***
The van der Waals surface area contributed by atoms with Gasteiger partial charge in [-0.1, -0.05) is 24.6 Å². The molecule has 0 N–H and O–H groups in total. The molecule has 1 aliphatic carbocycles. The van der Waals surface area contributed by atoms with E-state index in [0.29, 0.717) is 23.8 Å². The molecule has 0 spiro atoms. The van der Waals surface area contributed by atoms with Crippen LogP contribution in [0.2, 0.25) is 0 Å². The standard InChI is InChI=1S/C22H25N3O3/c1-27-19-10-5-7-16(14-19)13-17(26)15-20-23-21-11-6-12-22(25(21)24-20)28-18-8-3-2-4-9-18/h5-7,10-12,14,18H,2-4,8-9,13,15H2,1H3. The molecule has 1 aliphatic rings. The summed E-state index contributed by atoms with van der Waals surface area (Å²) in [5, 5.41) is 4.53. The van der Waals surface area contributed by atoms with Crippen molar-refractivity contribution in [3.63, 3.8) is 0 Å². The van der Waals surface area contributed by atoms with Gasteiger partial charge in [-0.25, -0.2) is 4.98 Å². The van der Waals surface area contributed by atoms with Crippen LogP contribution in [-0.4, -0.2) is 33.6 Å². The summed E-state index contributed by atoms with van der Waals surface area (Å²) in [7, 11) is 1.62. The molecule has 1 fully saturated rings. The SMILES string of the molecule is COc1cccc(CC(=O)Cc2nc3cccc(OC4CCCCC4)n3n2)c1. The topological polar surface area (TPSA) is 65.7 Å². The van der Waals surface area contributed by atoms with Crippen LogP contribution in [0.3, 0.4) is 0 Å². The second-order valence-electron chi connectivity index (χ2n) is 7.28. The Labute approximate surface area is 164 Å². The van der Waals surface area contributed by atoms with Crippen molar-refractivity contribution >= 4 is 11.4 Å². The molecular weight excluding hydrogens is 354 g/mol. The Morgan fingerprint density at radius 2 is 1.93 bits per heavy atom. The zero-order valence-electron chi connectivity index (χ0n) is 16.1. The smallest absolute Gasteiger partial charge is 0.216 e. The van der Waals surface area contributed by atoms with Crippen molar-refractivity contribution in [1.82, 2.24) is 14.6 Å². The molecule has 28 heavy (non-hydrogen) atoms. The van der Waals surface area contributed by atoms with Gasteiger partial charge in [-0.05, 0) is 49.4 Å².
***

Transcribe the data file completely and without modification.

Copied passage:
The van der Waals surface area contributed by atoms with Gasteiger partial charge in [-0.1, -0.05) is 24.6 Å². The molecule has 0 N–H and O–H groups in total. The molecule has 1 aliphatic carbocycles. The van der Waals surface area contributed by atoms with E-state index in [0.29, 0.717) is 23.8 Å². The molecule has 0 spiro atoms. The van der Waals surface area contributed by atoms with Crippen LogP contribution in [0.2, 0.25) is 0 Å². The standard InChI is InChI=1S/C22H25N3O3/c1-27-19-10-5-7-16(14-19)13-17(26)15-20-23-21-11-6-12-22(25(21)24-20)28-18-8-3-2-4-9-18/h5-7,10-12,14,18H,2-4,8-9,13,15H2,1H3. The molecule has 1 aliphatic rings. The summed E-state index contributed by atoms with van der Waals surface area (Å²) in [5, 5.41) is 4.53. The van der Waals surface area contributed by atoms with Crippen molar-refractivity contribution in [3.63, 3.8) is 0 Å². The van der Waals surface area contributed by atoms with Gasteiger partial charge in [-0.25, -0.2) is 4.98 Å². The van der Waals surface area contributed by atoms with Crippen LogP contribution in [-0.4, -0.2) is 33.6 Å². The summed E-state index contributed by atoms with van der Waals surface area (Å²) in [7, 11) is 1.62. The molecule has 1 fully saturated rings. The SMILES string of the molecule is COc1cccc(CC(=O)Cc2nc3cccc(OC4CCCCC4)n3n2)c1. The topological polar surface area (TPSA) is 65.7 Å². The van der Waals surface area contributed by atoms with Crippen LogP contribution in [0.3, 0.4) is 0 Å². The second-order valence-electron chi connectivity index (χ2n) is 7.28. The Labute approximate surface area is 164 Å². The van der Waals surface area contributed by atoms with Crippen molar-refractivity contribution >= 4 is 11.4 Å². The molecular weight excluding hydrogens is 354 g/mol. The Morgan fingerprint density at radius 2 is 1.93 bits per heavy atom. The zero-order valence-electron chi connectivity index (χ0n) is 16.1. The smallest absolute Gasteiger partial charge is 0.216 e. The van der Waals surface area contributed by atoms with Crippen molar-refractivity contribution in [1.82, 2.24) is 14.6 Å². The molecule has 28 heavy (non-hydrogen) atoms. The van der Waals surface area contributed by atoms with Gasteiger partial charge in [-0.05, 0) is 49.4 Å².